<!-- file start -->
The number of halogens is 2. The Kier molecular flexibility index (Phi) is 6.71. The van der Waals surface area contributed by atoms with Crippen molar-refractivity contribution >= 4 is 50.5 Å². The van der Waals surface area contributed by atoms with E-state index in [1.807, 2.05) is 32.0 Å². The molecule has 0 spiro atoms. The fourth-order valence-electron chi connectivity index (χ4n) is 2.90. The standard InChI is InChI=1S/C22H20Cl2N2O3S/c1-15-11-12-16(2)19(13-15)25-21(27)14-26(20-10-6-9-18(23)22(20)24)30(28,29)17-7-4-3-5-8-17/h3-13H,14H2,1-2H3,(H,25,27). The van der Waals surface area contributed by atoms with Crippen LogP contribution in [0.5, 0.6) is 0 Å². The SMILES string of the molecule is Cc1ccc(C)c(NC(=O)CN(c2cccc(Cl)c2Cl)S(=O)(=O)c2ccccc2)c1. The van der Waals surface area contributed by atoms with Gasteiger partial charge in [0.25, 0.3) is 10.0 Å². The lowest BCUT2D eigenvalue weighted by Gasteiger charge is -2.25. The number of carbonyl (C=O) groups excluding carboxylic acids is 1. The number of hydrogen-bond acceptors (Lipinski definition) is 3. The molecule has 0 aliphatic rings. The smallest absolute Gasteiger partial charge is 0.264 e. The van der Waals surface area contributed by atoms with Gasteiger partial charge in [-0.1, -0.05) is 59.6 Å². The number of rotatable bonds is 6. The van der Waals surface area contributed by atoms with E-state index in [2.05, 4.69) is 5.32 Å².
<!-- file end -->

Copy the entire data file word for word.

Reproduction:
The number of halogens is 2. The Kier molecular flexibility index (Phi) is 6.71. The van der Waals surface area contributed by atoms with Crippen molar-refractivity contribution >= 4 is 50.5 Å². The van der Waals surface area contributed by atoms with E-state index in [1.807, 2.05) is 32.0 Å². The molecule has 0 spiro atoms. The fourth-order valence-electron chi connectivity index (χ4n) is 2.90. The standard InChI is InChI=1S/C22H20Cl2N2O3S/c1-15-11-12-16(2)19(13-15)25-21(27)14-26(20-10-6-9-18(23)22(20)24)30(28,29)17-7-4-3-5-8-17/h3-13H,14H2,1-2H3,(H,25,27). The van der Waals surface area contributed by atoms with Crippen LogP contribution in [0.5, 0.6) is 0 Å². The SMILES string of the molecule is Cc1ccc(C)c(NC(=O)CN(c2cccc(Cl)c2Cl)S(=O)(=O)c2ccccc2)c1. The van der Waals surface area contributed by atoms with Gasteiger partial charge in [0.25, 0.3) is 10.0 Å². The lowest BCUT2D eigenvalue weighted by Gasteiger charge is -2.25. The number of carbonyl (C=O) groups excluding carboxylic acids is 1. The number of hydrogen-bond acceptors (Lipinski definition) is 3. The molecule has 0 aliphatic rings. The smallest absolute Gasteiger partial charge is 0.264 e. The van der Waals surface area contributed by atoms with Gasteiger partial charge in [-0.1, -0.05) is 59.6 Å². The number of rotatable bonds is 6. The van der Waals surface area contributed by atoms with E-state index in [2.05, 4.69) is 5.32 Å².